If you’re into books about tea, you’ve probably at least heard of The Book of Tea, by Okakura Kakuzō (岡倉覚三), from 1906.
Nowadays he is mainly known in the West because of that book.
But few people realize his important contribution to the arts of Japan.
The Japanese usually refer to him as Okakura Tenshin (岡倉天心), which is his artistic name.
The father of modern Japanese art
Okakura Kakuzō was born in Yokohama in 1863.
His father, Okakura Kakuemon, was a merchant of raw silk.
Since Yokohama was an important port for international trade, Kakuzō is said to have been exposed to foreign languages at an early age.
He first studied the English language at a school opened by Christian missionary Curtis Hepburn. Kakuzō was 6 years old at the time.
As a side note, this was the Meiji era of Japan (1868 – 1912).
The country was becoming industrialized and many things were changing quickly.
For example, many temples became impoverished because they had been funded by feudal lords in the past, but now the new government had other priorities.
Thus, the temples that were still standing had to cheaply sell many of the valued works of art that they had.
Kakuzō entered the Tokyo Kaiseijo (which is now the University of Tokyo) in 1874, and studied political science and finance.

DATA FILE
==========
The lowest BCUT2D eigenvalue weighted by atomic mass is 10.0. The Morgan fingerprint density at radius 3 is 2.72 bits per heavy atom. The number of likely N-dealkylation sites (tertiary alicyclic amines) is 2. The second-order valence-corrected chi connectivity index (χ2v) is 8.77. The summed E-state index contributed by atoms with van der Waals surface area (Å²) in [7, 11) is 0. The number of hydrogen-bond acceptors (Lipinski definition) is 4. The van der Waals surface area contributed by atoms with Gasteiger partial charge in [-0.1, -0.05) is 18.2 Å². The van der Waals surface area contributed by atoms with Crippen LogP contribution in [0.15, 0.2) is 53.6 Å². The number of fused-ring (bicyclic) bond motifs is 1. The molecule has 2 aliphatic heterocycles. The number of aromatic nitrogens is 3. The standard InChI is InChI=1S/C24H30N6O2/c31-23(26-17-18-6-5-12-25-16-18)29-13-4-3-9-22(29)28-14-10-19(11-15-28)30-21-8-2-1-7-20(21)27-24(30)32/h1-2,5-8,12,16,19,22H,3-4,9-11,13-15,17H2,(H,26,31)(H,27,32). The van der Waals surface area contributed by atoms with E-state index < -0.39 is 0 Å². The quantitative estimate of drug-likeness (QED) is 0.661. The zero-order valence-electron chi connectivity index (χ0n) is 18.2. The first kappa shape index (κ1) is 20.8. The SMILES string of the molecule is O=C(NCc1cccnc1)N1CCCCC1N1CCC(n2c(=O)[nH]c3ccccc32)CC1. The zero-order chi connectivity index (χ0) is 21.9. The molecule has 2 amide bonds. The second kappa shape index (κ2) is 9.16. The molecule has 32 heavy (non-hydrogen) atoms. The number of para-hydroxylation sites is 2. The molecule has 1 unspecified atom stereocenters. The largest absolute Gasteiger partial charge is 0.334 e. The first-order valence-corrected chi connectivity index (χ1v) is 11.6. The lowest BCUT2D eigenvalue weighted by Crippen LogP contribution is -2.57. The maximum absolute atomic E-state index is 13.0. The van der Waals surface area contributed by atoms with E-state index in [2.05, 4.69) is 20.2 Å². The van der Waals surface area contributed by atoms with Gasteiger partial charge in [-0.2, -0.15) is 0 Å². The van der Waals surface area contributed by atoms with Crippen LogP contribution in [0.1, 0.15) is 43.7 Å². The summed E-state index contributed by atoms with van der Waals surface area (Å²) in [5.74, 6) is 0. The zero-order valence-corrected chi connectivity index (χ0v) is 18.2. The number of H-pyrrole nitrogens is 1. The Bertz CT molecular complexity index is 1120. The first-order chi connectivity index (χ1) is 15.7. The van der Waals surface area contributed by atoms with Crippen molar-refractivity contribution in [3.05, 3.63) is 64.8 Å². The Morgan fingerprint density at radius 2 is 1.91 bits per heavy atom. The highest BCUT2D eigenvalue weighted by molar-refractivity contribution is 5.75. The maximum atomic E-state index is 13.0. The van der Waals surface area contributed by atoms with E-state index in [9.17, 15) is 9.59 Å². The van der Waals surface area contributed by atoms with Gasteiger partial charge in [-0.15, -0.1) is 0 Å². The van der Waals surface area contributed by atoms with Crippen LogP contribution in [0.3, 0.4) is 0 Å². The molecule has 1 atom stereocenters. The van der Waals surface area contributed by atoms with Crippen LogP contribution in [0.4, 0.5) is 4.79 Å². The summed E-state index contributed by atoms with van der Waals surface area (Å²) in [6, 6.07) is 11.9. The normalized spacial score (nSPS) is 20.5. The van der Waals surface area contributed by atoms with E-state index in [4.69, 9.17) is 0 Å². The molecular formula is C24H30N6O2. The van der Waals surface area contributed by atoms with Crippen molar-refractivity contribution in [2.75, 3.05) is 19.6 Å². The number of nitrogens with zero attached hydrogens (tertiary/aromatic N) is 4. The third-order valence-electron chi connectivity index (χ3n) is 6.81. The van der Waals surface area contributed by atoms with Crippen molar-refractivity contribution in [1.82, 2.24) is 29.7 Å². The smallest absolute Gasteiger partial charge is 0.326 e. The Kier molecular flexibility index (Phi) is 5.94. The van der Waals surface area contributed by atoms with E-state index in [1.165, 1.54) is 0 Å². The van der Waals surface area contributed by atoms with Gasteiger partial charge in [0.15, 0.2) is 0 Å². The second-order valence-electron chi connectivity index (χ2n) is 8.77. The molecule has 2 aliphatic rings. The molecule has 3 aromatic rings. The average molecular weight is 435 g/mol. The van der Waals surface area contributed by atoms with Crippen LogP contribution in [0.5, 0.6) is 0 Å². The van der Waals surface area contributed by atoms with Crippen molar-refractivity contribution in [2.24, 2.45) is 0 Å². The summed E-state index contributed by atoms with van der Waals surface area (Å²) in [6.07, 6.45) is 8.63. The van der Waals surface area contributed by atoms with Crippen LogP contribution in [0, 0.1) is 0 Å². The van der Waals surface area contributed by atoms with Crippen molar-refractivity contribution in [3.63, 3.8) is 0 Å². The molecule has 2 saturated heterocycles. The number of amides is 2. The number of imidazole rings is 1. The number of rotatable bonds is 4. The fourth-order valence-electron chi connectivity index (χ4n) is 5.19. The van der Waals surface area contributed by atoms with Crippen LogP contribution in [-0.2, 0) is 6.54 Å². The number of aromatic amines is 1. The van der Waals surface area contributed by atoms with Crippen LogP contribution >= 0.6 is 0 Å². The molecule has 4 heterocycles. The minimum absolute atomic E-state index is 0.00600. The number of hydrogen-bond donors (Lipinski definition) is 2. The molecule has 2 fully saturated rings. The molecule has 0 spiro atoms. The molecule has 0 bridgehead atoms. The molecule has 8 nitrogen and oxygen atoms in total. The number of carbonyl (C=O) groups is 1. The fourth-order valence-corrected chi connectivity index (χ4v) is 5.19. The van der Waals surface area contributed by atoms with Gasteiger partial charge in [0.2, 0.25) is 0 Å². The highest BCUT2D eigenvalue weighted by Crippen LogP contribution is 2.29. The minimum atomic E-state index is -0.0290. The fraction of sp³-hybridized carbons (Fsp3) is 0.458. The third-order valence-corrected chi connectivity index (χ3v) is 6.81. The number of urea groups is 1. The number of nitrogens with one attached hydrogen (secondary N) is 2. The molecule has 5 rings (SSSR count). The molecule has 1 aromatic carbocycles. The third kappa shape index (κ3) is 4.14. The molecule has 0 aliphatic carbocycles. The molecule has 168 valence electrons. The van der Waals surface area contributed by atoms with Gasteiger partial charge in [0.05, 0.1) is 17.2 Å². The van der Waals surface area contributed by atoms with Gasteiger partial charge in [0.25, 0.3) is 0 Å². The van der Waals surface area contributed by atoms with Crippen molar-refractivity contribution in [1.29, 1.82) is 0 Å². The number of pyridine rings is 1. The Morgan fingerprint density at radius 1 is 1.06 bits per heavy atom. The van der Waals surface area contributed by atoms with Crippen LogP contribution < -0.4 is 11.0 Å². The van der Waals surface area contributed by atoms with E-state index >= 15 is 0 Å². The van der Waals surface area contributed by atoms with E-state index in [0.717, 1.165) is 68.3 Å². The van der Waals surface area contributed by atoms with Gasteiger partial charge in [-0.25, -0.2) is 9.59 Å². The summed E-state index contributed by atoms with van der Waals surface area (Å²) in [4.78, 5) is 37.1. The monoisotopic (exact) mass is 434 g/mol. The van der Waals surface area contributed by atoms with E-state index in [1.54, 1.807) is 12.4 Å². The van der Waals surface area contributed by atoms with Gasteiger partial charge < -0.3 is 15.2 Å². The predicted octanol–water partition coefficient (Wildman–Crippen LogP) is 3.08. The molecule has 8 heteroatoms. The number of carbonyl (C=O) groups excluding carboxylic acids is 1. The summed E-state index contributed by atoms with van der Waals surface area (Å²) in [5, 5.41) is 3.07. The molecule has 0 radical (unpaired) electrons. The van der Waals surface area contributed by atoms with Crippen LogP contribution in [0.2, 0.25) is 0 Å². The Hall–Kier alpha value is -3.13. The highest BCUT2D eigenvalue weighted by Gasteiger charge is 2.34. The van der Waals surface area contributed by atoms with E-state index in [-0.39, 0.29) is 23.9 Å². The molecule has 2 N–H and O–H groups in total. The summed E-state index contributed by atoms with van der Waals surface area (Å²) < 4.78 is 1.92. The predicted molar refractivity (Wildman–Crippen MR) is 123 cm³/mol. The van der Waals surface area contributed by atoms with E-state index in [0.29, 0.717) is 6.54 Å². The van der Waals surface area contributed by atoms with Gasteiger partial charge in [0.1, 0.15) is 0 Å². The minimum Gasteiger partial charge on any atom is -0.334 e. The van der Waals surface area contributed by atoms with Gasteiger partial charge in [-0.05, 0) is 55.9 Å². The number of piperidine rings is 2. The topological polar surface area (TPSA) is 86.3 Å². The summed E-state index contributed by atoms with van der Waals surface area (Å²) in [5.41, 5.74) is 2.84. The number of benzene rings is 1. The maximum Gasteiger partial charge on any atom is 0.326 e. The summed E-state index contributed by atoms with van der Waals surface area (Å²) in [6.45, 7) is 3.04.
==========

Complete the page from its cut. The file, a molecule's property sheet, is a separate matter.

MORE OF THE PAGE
There he met Ernest Fenollosa, an American professor of philosophy and political science.
Although Fenollosa didn’t have an art degree, he liked to paint and collect works of art as a hobby.
During those days, there was a growing market for Japanese art, so Fenollosa bought whatever he could even though he couldn’t tell if he was buying original paintings or not.
One big problem tha Fenollosa had was that although he could speak Japanese, he was unable to read it.
Since Kakuzō’s English was so good, he ended up becoming Fenollosa’s asistant. That’s how Kakuzō started to evaluate works of art.
At 16 years old, he married Ooka Noriko.
He graduated in 1880 and was hired in the Ministry of Education, Science and Culture. Fenollosa also joined, so they both continued to work together.
During those days, Japan didn’t have a single art museum, nor a formal art institution as in the West. Besides that, Japanese works of art had little domestic demand and were being sold cheaply overseas.
Essentially, Japanese arts were in a state of decay while Western arts were being highly prized in Japan.
In 1884 Kakuzō and Fenollosa were dispatched to survey ancient art in Nara, since the country was taking its first steps in protecting its cultural assets.
More than 100,000 items had to be evaluated, mainly at temples. Many of these would be later designated as national treasures.
One of their most important discoveries was the Kuse Kannon, a wooden statue from around 1,400 years ago that had been wrapped in cloth and locked down in a room of Horyu temple since the 13th century.
Two years later, Kakuzō and Fenollosa were sent to Europe and the United States in order to learn about how to establish an art school.
Finally, in1889 Kakuzō became one of the main founders of the Tokyo School of Fine Arts (東京美術学校).
He was named the school principal the following year. Fenollosa became the vice principal.
Kakuzō had radical ideas regarding what steps Japanese art should take, for example how to differentiate itself from Western influences instead of embracing them, while at the same time striving for creativity as opposed to copying what has worked in the past.